What happens when PR goes wrong? In business it takes years to build a great reputation, but all that hard work can be destroyed in a few moments if you get things wrong.
If you’ve experienced a PR disaster the best thing you can do is acknowledge, make amends and move on. You can also take comfort from the fact that you’re not alone. Even the biggest brands aren’t immune to PR gaffes. Here are a few examples from recent months of when PR goes wrong.
- Net – A – Porter
Online fashion retailer Net – A – Porter caused a major uproar earlier this week, when a product image on their website was mistakenly posted with instructions to Photoshop the model to make her look slimmer.
With the fashion industry’s portrayal of body image being a contentious issue, accidentally revealing that your business actively tried to make the models look skinnier is a major PR fail.
YouTube’s biggest vlogger found out the hard way that bad PR can ruin your career in a heartbeat, after a series of anti-Semitic messages appeared on his channel.
Despite issuing an apology and claiming that they were intended as ‘jokes’, the online star subsequently lost support major support from Google and Disney, and has since claimed the videos were ‘taken out of context’.
There are countless examples of PR fails from Uber over recent months, but none that irked people more than their breaking of the New York taxi driver strike.
The strike was called in retaliation to Donald Trump’s travel ban, and the breaking of it led to hundreds of people deleting the app and #deleteuber to start trending on Twitter.
T-Mobile Austria was recently forced to replace an elephant in an advert with an animated equivalent after complaints from charities about the suffering of wild animals in entertainment.
- Miller and Carter (Enderby branch)
A branch of Miller and Carter steakhouse recently received a grilling after a manager turned down a teenager for a waitress job with a laughing emoji.
A quick check of their rating on Google shows only one star reviews, all complaining about the manager’s behaviour. Now that’s a PR fail.
CheeMc is a Korean restaurant in southeast London that has benefitted from a number of positive reviews in national newspapers.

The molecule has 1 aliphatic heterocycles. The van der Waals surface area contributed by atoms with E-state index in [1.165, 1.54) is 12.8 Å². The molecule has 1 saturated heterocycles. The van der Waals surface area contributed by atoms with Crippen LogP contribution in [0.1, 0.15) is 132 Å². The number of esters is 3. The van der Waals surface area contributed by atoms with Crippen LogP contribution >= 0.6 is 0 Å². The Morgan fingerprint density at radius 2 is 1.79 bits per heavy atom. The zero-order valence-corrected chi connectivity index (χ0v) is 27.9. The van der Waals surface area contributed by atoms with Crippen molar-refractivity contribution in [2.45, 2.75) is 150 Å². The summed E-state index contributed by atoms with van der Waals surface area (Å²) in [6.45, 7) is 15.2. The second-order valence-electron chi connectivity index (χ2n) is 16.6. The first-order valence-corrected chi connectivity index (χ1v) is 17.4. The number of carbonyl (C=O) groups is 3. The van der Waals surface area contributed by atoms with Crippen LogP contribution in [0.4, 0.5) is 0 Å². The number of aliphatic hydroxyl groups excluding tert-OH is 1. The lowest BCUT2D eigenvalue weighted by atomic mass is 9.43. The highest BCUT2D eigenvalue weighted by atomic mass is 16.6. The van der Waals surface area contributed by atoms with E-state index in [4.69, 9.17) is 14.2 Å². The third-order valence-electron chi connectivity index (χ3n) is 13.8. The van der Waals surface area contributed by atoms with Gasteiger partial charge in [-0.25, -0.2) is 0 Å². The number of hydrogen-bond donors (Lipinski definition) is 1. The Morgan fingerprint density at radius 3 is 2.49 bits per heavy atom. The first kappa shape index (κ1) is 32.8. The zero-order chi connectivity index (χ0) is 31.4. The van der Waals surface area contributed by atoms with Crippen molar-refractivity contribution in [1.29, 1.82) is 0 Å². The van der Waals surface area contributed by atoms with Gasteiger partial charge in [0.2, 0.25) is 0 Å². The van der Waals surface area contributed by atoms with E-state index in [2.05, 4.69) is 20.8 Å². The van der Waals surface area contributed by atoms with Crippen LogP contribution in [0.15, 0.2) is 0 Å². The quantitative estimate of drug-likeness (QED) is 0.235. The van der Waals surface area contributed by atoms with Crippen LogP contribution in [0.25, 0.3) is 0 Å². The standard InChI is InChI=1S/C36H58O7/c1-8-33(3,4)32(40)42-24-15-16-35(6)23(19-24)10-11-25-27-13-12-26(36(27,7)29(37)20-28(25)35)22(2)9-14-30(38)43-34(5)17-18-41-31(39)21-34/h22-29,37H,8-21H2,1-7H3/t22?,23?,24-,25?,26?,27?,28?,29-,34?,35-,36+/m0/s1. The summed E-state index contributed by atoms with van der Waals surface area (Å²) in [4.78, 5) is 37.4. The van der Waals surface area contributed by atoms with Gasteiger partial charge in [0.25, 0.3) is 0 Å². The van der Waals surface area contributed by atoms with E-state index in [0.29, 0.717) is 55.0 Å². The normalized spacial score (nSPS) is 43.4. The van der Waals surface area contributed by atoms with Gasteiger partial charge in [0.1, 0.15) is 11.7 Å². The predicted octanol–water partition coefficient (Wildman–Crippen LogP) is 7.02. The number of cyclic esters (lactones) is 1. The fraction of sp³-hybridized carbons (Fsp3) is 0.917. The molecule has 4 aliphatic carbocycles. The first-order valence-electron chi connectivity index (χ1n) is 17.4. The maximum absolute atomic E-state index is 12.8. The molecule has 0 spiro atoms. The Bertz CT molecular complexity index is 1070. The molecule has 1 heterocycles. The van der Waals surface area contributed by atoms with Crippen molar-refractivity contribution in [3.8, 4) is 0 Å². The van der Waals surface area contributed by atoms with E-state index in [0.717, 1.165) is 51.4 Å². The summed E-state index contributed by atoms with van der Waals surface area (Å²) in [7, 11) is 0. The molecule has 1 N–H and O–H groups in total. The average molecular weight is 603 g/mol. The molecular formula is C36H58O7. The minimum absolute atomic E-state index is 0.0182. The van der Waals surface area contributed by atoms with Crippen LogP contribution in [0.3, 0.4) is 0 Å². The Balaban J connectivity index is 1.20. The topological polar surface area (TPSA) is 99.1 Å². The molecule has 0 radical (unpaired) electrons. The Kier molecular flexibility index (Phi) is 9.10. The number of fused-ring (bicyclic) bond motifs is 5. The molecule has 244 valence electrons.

They managed to revert all that good work however, after food safety officers closed the restaurant earlier this year, after rat droppings were found in the ingredients.
- Southern Rail
A marketing campaign that went sour from the first moment, as Southern Rail tried to fight back against striking unions by encouraging people on twitter to tweet the RMT Union and vent their anger about the strikes.
The backlash on Southern Rail was so severe that it left them scrambling to have posters and adverts for the campaign taken down.
- Sunderland F.C
Sunderland scored a PR own goal last month by announcing a number of cost-cutting redundancies at the club, a week after the first team were sent to New York for a week on a training camp.
Considering the multiple millions that is pumped into Premier League clubs every year, sacking 40 low cost members of staff after an expensive trip for the players is hardly the best way to get good publicity.
Two major incidents involving supermarkets created a huge social media backlash against the takeaway pizza giants, after staff were caught in both Aldi and Asda buying emergency food supplies.
This forced Domino’s into making a public apology, and having to assure customers that this was a one-time thing.
- Natural Environment Research Council – ‘Boaty McBoatface’
We all know the story here – it started after the NERC decided that a novel way to name their new ship was to let the public suggest and vote themselves.
The winner was of course ‘Boaty McBoatface’, causing a media storm up and down the country, which left the NERC having to backtrack on the competition and instead name the ship themselves.
It may have got them some great publicity, but given how badly this stunt backfired it surely goes down as 2016’s biggest PR fail.
London PR: Other PR agencies want to be us when they grow up.